How to save money with vendor anlaysis

Mar 21, 2024

 

When it comes to FP&A, we don't always see the direct result of our efforts on the P&L. But there is one place where every ounce of energy yields expense savings:

Vendor Rationalization

In this guide, I'm going to show you step-by-step how to use vendor level expenses to analyze and cut costs in a systematic way in any business.

Even better, I've also included a video lesson on how to do this step-by-step using Reach Reporting. Reach Reporting allows you to do everything I'm about to show you but in a fraction of the time as you can in Excel. It's a win-win, you get to learn a new tool and speed up your workflow.

Enjoy!

Click here or the image below to watch the lesson on YouTube:

 

What are vendor-level expenses?

Think of your company's expenses like items on a personal budget. Instead of broad categories like 'utilities' or 'entertainment', think of vendor expenses as the regular monthly fees you pay - like your Netflix subscription or gym membership. Categorizing expenses by vendor helps you see how you're using your money and what's really necessary. This clarity gives you two benefits:

  1. Expense Validity: You can question if each vendor cost is worth it, making sure you're only paying for services that help your business. It's not about spending less; it's about maximizing every dollar.
  2. Better Predictions: By looking at your past spending with vendors, you can better estimate your future costs, making it easier to adjust to any changes in service or price.

 

Why Vendor-Level Expenses Matter

Uncovering vendor-level expenses allows for more precise analysis and decision-making. With this transparency, finance leaders can:

  • Negotiate Better Deals: Armed with data, you go into vendor negotiations with a clear picture of your business's spending history and can push for more favorable terms.
  • Spot and Stop Leaks: By identifying vendors with disproportionate costs or negligible returns, you can 'plug the leaks', redirecting capital to strategic areas that foster growth.
  • Improve Cash Flow Management: Understanding your expenditure cycle ensures that you're not surprised by recurring costs, smoothing out cash flow projections and reducing financial stress.

 

How to use vendor-level expenses for analysis

Here are the steps I like to use when driving P&L benefits with vendor-level expenses:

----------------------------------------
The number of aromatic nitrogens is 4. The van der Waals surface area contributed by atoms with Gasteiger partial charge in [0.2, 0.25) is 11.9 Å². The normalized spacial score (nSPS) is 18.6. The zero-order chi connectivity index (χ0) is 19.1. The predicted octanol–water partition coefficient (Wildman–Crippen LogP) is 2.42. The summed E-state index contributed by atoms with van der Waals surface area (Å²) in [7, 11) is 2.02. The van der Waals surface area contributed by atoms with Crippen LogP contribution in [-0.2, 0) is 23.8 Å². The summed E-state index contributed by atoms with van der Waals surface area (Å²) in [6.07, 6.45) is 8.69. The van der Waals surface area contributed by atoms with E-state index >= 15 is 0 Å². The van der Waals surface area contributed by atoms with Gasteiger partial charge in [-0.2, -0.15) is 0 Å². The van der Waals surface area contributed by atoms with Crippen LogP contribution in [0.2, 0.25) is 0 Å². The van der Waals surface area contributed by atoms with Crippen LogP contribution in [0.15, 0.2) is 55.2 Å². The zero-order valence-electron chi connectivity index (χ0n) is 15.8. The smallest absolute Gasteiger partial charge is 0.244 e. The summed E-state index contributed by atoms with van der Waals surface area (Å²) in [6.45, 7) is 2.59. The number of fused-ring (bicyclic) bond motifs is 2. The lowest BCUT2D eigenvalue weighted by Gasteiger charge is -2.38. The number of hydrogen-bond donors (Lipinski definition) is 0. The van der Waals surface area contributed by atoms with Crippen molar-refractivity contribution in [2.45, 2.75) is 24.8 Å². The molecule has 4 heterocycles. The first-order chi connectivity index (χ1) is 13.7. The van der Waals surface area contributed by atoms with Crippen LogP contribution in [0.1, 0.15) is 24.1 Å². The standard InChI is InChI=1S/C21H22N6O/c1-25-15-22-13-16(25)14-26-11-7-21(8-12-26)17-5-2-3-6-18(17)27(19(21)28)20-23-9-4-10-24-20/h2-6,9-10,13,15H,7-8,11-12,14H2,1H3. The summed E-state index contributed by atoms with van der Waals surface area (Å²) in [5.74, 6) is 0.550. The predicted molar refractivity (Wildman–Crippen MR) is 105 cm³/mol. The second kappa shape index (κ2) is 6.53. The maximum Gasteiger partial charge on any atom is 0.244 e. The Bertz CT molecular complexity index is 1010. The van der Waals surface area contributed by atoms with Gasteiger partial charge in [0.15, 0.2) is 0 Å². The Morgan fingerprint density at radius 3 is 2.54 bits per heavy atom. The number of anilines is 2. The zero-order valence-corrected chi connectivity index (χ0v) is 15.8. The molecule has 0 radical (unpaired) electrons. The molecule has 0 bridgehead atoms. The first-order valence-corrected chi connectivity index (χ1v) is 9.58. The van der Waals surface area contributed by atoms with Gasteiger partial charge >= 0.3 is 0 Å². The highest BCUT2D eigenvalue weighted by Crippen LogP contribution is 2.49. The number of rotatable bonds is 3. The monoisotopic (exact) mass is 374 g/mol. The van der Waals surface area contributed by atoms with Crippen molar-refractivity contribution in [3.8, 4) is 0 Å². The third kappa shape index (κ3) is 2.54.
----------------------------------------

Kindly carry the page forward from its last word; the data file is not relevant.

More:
1. Gather Historical Data:

Ensure that your accounting team categorizes every expense correctly, mapping them to the vendor where applicable. This may involve reviewing vendor level expenses with your accounting team monthly before the books close.

2. Trend Analysis Over Time:

Examine your spending trends with various vendors over the last 3 to 12 months. Note any significant increases or decreases that warrant attention. New vendors or services could also appear during this time, flagging potential areas for review.

3. Highlight Concerning Trends:

An unexpected increase in spending with a particular vendor could indicate a change in business needs or, conversely, wasted resources. This is the time to ask tough questions and assess if this aligns with your financial and business goals.

4. Collaboration with Budget Owners:

Finance shouldn't operate in a silo. Collaborate with the department heads responsible for the respective vendor relationships. Are these expenses necessary? Are there alternative, more cost-effective solutions? Often, business leaders aren't fully aware of the costs associated with recurring charges.

5. Update Forecast:

Based on your conversations and the highlighted trends, update your financial forecasts. This step is crucial in ensuring that your vendor-level analysis isn't just retrospective but proactive in guiding future financial decisions.

6. Continuous Evaluation and Adjustment:

This is not a one-time exercise. Regularly evaluate your monthly vendor spend against your forecast. If variances appear, dig deeper to understand why and make necessary changes in your spending strategy.

 

Action items:

Run through the 6 steps above and see where you get stuck.

Use a tool like Reach Reporting to help you streamline the process.

Work on developing a monthly cadence for evaluating vendor level results and using that to inform your forecast.

Pro tip: keep track of the savings you identify each month so you can add it to your resume.

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